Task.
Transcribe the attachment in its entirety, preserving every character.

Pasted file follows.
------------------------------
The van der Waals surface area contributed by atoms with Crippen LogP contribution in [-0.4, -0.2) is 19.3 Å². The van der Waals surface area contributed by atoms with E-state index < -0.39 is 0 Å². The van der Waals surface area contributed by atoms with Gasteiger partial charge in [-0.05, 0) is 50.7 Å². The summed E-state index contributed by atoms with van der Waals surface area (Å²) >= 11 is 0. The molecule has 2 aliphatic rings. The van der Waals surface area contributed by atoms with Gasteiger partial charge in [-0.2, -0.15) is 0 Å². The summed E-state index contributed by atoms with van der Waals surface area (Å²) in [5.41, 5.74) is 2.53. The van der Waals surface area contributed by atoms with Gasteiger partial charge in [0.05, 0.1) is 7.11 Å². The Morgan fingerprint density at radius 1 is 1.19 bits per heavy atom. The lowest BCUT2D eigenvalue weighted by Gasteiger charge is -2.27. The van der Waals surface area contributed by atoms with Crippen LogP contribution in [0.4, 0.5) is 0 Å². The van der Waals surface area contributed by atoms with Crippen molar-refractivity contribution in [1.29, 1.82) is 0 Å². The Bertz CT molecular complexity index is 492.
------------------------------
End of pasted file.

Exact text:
The van der Waals surface area contributed by atoms with Crippen LogP contribution in [-0.4, -0.2) is 19.3 Å². The van der Waals surface area contributed by atoms with E-state index < -0.39 is 0 Å². The van der Waals surface area contributed by atoms with Gasteiger partial charge in [-0.05, 0) is 50.7 Å². The summed E-state index contributed by atoms with van der Waals surface area (Å²) >= 11 is 0. The molecule has 2 aliphatic rings. The van der Waals surface area contributed by atoms with Gasteiger partial charge in [-0.2, -0.15) is 0 Å². The summed E-state index contributed by atoms with van der Waals surface area (Å²) in [5.41, 5.74) is 2.53. The van der Waals surface area contributed by atoms with Gasteiger partial charge in [0.05, 0.1) is 7.11 Å². The Morgan fingerprint density at radius 1 is 1.19 bits per heavy atom. The lowest BCUT2D eigenvalue weighted by Gasteiger charge is -2.27. The van der Waals surface area contributed by atoms with Crippen LogP contribution in [0.4, 0.5) is 0 Å². The van der Waals surface area contributed by atoms with Crippen molar-refractivity contribution in [1.29, 1.82) is 0 Å². The Bertz CT molecular complexity index is 492.